TPM is thoroughly unbiblical and lacks scientific support for its claims and practices. Smith admits that he could not find any biblical evidence for what he does.13 And, the research to date on TPM does not justify its use. Many have been deceived by TPM, and Miller will have to accept some of the responsibility for TPM’s continued and expanding popularity and the number of victims it leaves in its wake, because he leaves the door open to its use, in spite of the warnings he gives.

Contrary to what Miller has concluded, we contend that TPM is biblically and scientifically rotten to the core. The “core theory and practice” of TPM involve psychotherapeutic theories and practices, which include recovered memories, visualization, and, at times, hypnosis. The conjuring up of a Jesus figure to answer prayers and give truth in the manner practiced in TPM is absent in Scripture and is centered on the sins of others and the accompanying “wounds” inflicted by others. This is just the opposite of what is seen in Scripture. The wounds received rather than the wounds inflicted on others is the message of therapism and not the Bible. TPM majors in hurts received rather than sins committed. TPM is not in Scripture. It is a product of our psychotherapeutic age in which there is a centering on self and playing the victim. The fact that Miller would leave the door open to TPM and yet consider that the “Jesus” of TPM may not be the Jesus of the Bible is biblically appalling!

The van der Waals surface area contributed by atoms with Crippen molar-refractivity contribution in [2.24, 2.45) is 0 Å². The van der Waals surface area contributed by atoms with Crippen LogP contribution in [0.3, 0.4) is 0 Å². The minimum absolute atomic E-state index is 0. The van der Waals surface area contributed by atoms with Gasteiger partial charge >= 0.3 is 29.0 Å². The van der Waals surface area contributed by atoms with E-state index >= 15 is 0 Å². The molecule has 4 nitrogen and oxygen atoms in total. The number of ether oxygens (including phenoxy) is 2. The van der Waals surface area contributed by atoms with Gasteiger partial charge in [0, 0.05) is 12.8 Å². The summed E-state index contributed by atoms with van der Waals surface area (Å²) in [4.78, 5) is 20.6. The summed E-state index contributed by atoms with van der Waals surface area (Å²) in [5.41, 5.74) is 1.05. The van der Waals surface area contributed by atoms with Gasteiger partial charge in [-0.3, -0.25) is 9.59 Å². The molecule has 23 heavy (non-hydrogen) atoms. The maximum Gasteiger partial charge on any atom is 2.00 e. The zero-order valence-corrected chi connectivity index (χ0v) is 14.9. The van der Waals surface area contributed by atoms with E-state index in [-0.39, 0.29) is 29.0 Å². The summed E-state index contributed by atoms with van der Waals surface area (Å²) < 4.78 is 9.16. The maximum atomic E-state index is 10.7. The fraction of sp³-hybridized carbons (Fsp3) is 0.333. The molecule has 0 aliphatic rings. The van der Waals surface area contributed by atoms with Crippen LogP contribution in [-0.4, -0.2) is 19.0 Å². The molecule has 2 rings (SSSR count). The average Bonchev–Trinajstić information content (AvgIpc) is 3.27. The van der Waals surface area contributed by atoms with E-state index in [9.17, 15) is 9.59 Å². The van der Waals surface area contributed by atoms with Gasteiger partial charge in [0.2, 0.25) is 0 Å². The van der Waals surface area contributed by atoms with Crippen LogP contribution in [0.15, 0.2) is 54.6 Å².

Miller refers to Smith as being a “man of integrity.”14 Smith has been in error biblically and scientifically for some time and has changed his verbiage and shifted his stance, often without biblically repenting of his errors and never, to my knowledge, asking forgiveness from the hapless victims of his Frankenstinian creation. As we have demonstrated in our book on Theophostics, as well as in this paper, TPM is not only psychobiblical; it is psychoheretical. In spite of what Smith has changed, what still remains of his current practices described in our book on Theophostics should condemn its very use.

Our research leads us to question Miller’s judgment. Any fair reading of our book should lead one to condemn Smith’s Theophostic concoction. Smith has transmogrified the truth of God to support his psychobiblical miasma that centers on false images of Jesus constructed through memory drifting, regressive therapy, and occult-like visualization that can occur through the use of his process. Moreover, Miller and CRI, an organization many trust, have left the door open for others to practice or participate in this charade from which Smith has greatly prospered financially. Smith looks more like a business entrepreneur who has a product to sell, redesigns it to make it salable, and denies what he has said and done to dodge criticism.